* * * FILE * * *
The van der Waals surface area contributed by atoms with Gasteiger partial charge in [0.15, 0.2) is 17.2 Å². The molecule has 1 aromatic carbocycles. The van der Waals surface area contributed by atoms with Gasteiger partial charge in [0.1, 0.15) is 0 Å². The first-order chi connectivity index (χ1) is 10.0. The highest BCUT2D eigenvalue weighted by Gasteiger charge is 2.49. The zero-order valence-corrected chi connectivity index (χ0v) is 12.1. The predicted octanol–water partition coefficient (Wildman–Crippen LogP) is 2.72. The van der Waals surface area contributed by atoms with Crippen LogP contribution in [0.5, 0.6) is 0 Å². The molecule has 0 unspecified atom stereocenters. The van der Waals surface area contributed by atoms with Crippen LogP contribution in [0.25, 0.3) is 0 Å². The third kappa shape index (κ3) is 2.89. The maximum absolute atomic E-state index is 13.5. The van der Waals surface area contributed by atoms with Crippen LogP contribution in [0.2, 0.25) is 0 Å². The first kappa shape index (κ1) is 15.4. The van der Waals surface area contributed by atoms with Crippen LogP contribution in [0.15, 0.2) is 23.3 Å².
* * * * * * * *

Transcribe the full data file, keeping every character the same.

The van der Waals surface area contributed by atoms with Gasteiger partial charge in [0.15, 0.2) is 17.2 Å². The molecule has 1 aromatic carbocycles. The van der Waals surface area contributed by atoms with Gasteiger partial charge in [0.1, 0.15) is 0 Å². The first-order chi connectivity index (χ1) is 10.0. The highest BCUT2D eigenvalue weighted by Gasteiger charge is 2.49. The zero-order valence-corrected chi connectivity index (χ0v) is 12.1. The predicted octanol–water partition coefficient (Wildman–Crippen LogP) is 2.72. The van der Waals surface area contributed by atoms with Crippen LogP contribution in [0.5, 0.6) is 0 Å². The molecule has 0 unspecified atom stereocenters. The van der Waals surface area contributed by atoms with Crippen LogP contribution in [0.25, 0.3) is 0 Å². The third kappa shape index (κ3) is 2.89. The maximum absolute atomic E-state index is 13.5. The van der Waals surface area contributed by atoms with Crippen LogP contribution in [0.2, 0.25) is 0 Å². The first kappa shape index (κ1) is 15.4. The van der Waals surface area contributed by atoms with Crippen LogP contribution in [0.15, 0.2) is 23.3 Å².